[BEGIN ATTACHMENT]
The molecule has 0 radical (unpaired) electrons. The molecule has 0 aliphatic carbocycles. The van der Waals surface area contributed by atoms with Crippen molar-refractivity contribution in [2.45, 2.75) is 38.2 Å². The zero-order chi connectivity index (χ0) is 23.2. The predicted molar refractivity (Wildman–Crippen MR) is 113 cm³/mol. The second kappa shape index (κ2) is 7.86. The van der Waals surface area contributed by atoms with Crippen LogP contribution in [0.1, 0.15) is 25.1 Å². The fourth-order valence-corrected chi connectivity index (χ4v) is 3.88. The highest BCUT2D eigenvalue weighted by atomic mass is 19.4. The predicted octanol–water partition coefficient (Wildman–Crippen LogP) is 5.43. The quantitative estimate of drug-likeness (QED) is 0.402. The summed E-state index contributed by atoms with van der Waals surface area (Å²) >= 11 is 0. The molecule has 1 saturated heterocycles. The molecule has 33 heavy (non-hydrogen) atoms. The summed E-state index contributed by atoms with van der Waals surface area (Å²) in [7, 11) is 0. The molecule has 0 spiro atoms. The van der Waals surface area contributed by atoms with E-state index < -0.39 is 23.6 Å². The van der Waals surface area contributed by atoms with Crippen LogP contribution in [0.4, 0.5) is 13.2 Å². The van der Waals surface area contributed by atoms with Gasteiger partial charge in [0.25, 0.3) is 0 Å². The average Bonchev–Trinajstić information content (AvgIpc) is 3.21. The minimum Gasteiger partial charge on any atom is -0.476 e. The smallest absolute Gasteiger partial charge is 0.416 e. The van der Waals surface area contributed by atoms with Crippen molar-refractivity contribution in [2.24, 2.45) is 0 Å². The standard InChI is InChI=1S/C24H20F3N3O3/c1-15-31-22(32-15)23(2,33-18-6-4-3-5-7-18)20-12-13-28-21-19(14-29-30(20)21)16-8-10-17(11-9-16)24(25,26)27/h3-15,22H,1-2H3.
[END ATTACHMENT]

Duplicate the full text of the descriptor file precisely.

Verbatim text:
The molecule has 0 radical (unpaired) electrons. The molecule has 0 aliphatic carbocycles. The van der Waals surface area contributed by atoms with Crippen molar-refractivity contribution in [2.45, 2.75) is 38.2 Å². The zero-order chi connectivity index (χ0) is 23.2. The predicted molar refractivity (Wildman–Crippen MR) is 113 cm³/mol. The second kappa shape index (κ2) is 7.86. The van der Waals surface area contributed by atoms with Crippen LogP contribution in [0.1, 0.15) is 25.1 Å². The fourth-order valence-corrected chi connectivity index (χ4v) is 3.88. The highest BCUT2D eigenvalue weighted by atomic mass is 19.4. The predicted octanol–water partition coefficient (Wildman–Crippen LogP) is 5.43. The quantitative estimate of drug-likeness (QED) is 0.402. The summed E-state index contributed by atoms with van der Waals surface area (Å²) >= 11 is 0. The molecule has 1 saturated heterocycles. The molecule has 33 heavy (non-hydrogen) atoms. The summed E-state index contributed by atoms with van der Waals surface area (Å²) in [7, 11) is 0. The molecule has 0 spiro atoms. The van der Waals surface area contributed by atoms with E-state index < -0.39 is 23.6 Å². The van der Waals surface area contributed by atoms with Crippen LogP contribution in [0.4, 0.5) is 13.2 Å². The van der Waals surface area contributed by atoms with Gasteiger partial charge in [0.25, 0.3) is 0 Å². The average Bonchev–Trinajstić information content (AvgIpc) is 3.21. The minimum Gasteiger partial charge on any atom is -0.476 e. The smallest absolute Gasteiger partial charge is 0.416 e. The van der Waals surface area contributed by atoms with Crippen molar-refractivity contribution in [2.24, 2.45) is 0 Å². The standard InChI is InChI=1S/C24H20F3N3O3/c1-15-31-22(32-15)23(2,33-18-6-4-3-5-7-18)20-12-13-28-21-19(14-29-30(20)21)16-8-10-17(11-9-16)24(25,26)27/h3-15,22H,1-2H3.